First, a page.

Move over English.

Is coding rapidly becoming the new universal language?

Can coding proficiency be the answer for chronic voluntary male non-employment, and all the societal problems that come from too many idle masculine hands?

Certainly, Tim Cook has obvious motivation in advocating coding widespread proficiency. Apple always needs the best-and-the-brightest when it comes to geeky engineers (redundant).

Nonetheless at least one-third of all in-demand jobs right now require some form of computer coding. Why not make this necessary skill, compulsory in all secondary schools, colleges and universities?

Consider the recent report by the McKinsey Global Institute projecting that 15 percent of the global workforce may be required to change jobs in the next 15 years (or worse, lose them) because of coding-driven automation.

McKinsey projected that 75 million to 375 million workers will be required to change occupation categories while another 400 to 800 million could be displaced by automation and will be required to find new jobs entirely.

Which side of the fence does one want to be standing? Do we want to elect to kick off in the javelin throwing contest (learn coding) or receive (hope for the best)?

Get the point?

More Important Than English?

“If I were a French student and I were 10 years old, I think it would be more important for me to learn coding than English. I’m not telling people not to learn English in some form … this [coding] is a language that you can [use to] express yourself to 7 billion people in the world.” – Cook speaking in Paris

For the longest time the dead-tongue Latin phrase, Lingua Franca, equated to English being the universal language of business and commerce, including the one used by air traffic controllers regardless of the flag being flown below the control tower.

For example, the Georgetown University Law Center reportedly is packing classes in coding for those who aspire to practice before the highest courts in the land, including the Supreme Court.

When it comes to seeking out key words and concepts in Supreme Court rulings, there are times when Google Search just doesn’t cut it … but coding does.

Instead of income redistribution from achievers to others to achieve social justice, it may be more vital for the public and private sectors to encourage the study of computer programming to narrow the income gap or at least to prevent the divide from growing larger.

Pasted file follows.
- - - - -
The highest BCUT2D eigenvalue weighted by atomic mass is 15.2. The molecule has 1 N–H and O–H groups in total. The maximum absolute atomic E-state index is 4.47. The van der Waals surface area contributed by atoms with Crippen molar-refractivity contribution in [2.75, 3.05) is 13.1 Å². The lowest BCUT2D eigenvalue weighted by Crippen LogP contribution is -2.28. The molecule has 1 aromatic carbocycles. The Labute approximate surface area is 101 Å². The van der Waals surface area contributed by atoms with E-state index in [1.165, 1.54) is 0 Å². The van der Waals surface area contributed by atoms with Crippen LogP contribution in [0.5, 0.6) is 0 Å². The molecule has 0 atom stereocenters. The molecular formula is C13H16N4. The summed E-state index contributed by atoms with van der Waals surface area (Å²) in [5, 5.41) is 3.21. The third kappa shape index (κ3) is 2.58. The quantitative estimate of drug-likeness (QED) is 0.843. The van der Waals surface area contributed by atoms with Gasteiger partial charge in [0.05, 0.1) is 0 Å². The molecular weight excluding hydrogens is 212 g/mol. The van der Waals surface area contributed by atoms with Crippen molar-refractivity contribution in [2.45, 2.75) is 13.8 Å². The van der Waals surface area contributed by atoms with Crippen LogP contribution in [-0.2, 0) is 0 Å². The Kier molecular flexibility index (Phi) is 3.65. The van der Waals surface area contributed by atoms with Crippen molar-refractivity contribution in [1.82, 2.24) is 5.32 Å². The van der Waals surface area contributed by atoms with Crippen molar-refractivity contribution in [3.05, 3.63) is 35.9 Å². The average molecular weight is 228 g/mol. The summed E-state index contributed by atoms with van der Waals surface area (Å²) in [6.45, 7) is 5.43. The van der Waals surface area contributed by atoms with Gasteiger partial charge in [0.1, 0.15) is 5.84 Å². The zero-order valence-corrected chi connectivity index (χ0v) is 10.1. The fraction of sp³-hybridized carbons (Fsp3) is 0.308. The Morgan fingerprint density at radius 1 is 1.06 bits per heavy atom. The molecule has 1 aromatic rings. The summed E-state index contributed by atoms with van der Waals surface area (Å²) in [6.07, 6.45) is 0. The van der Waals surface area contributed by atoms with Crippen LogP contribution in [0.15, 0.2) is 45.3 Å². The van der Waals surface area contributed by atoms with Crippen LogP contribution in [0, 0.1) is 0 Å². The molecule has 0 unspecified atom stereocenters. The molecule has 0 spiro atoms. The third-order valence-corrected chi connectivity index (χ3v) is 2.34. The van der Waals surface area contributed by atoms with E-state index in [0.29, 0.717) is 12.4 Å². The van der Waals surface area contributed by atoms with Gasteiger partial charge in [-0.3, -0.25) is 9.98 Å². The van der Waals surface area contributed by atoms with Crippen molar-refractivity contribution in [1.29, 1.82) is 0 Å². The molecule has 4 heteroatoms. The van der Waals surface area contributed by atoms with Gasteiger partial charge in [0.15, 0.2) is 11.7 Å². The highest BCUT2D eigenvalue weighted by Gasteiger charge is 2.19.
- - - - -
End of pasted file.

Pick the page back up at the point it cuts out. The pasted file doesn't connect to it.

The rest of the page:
How’s that for thinking outside the proverbial box?

Getting Idle Men Off Their Collective Derrieres

“It is impossible to imagine any earlier generation in which such a huge swath of prime-age men would voluntarily absent themselves from the workforce, living instead on the largesse of women they knew and taxpayers they did not.” – Nicholas Eberstadt, American Enterprise Institute

Eberstadt in his “Men Without Work: America’s Invisible Crisis” concluded that 32 percent of working age men are voluntarily not working, choosing instead to live off the largesse of working women or some form of government assistance (e.g., three/fifths are on disability).

Their daily modus operandi may consist of 5.5 hours of video games, internet, binge television, eating, drinking and opioids. The bi-products of these idle hands are obesity, alcoholism, crime and drug addiction.

Conversely, the good news emanating from the Bureau of Labor Statistics about an overall unemployment rate of 4.1 percent, points to a coming/already present labor shortage.

There are jobs out there, dudes.

Oh … you don’t want to put on that blue vest and work at the big-box store or the green apron of a barista? The service economy is not for you? Women are better than you when it comes to serving customer?.

What is a realistic answer?

How about coding? If you can work the TV remote and the video-game controller, you obviously have some level of primitive knowledge of the magic of binary code.

Can you imagine the increase of our national competitiveness if we can prod even 1 million idle men off their duffs and into the classroom/training center to learn coding?

Maybe there should be a national public relations campaign to convince idle men that coding is not only cool, but masculine too.

https://www.wearedevelopers.com/coding-is-the-new-lingua-franca-of-the-modern-digital-economy/

https://www.cnbc.com/2017/10/12/apple-ceo-tim-cook-learning-to-code-is-so-important.html

https://www.cnbc.com/2017/09/19/the-25-highest-paying-jobs-in-america.html

http://fortune.com/2017/10/13/tim-cook-coding-english/

https://www.merriam-webster.com/dictionary/lingua%20franca

https://www.theatlantic.com/business/archive/2017/03/mortality-of-american-men-and-the-labor-force/520329/

http://www.nationalreview.com/article/440758/nicholas-eberstadts-men-without-work-american-males-who-choose-not-work

https://www.mckinsey.com/global-themes/future-of-organizations-and-work/what-the-future-of-work-will-mean-for-jobs-skills-and-wages

https://www.bls.gov/news.release/empsit.nr0.htm

 

 

 

 

 

 

 

 

“My finger said what I was feeling, I’m angry and I’m frustrated.” – Former Marketing and Communications professional Juli Briskman

TOPSHOT – A woman on a bike gestures with her middle finger as a motorcade with US President Donald Trump departs Trump National Golf Course October 28, 2017 in Sterling, Virginia. / AFP PHOTO / Brendan Smialowski (Photo credit should read BRENDAN SMIALOWSKI/AFP/Getty Images)